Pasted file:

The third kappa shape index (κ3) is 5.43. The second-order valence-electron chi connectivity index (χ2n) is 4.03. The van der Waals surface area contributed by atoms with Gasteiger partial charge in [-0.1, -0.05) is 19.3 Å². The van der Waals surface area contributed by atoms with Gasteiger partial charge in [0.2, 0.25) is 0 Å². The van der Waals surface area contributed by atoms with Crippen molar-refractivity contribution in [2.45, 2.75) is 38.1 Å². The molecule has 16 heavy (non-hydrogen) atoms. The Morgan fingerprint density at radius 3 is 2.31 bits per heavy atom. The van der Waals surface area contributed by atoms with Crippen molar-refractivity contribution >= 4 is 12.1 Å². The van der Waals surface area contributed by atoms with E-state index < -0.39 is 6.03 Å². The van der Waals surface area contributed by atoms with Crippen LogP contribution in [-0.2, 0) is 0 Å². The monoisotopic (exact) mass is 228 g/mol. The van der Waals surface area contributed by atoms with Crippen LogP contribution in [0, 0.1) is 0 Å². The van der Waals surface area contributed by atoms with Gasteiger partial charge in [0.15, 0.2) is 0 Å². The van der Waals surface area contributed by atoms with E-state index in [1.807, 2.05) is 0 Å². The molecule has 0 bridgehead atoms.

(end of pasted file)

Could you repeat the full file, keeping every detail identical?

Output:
The third kappa shape index (κ3) is 5.43. The second-order valence-electron chi connectivity index (χ2n) is 4.03. The van der Waals surface area contributed by atoms with Gasteiger partial charge in [-0.1, -0.05) is 19.3 Å². The van der Waals surface area contributed by atoms with Gasteiger partial charge in [0.2, 0.25) is 0 Å². The van der Waals surface area contributed by atoms with Crippen molar-refractivity contribution in [2.45, 2.75) is 38.1 Å². The molecule has 16 heavy (non-hydrogen) atoms. The Morgan fingerprint density at radius 3 is 2.31 bits per heavy atom. The van der Waals surface area contributed by atoms with Crippen molar-refractivity contribution >= 4 is 12.1 Å². The van der Waals surface area contributed by atoms with E-state index < -0.39 is 6.03 Å². The van der Waals surface area contributed by atoms with Crippen LogP contribution in [-0.2, 0) is 0 Å². The monoisotopic (exact) mass is 228 g/mol. The van der Waals surface area contributed by atoms with Crippen LogP contribution in [0, 0.1) is 0 Å². The van der Waals surface area contributed by atoms with Gasteiger partial charge in [0.15, 0.2) is 0 Å². The van der Waals surface area contributed by atoms with E-state index in [1.807, 2.05) is 0 Å². The molecule has 0 bridgehead atoms.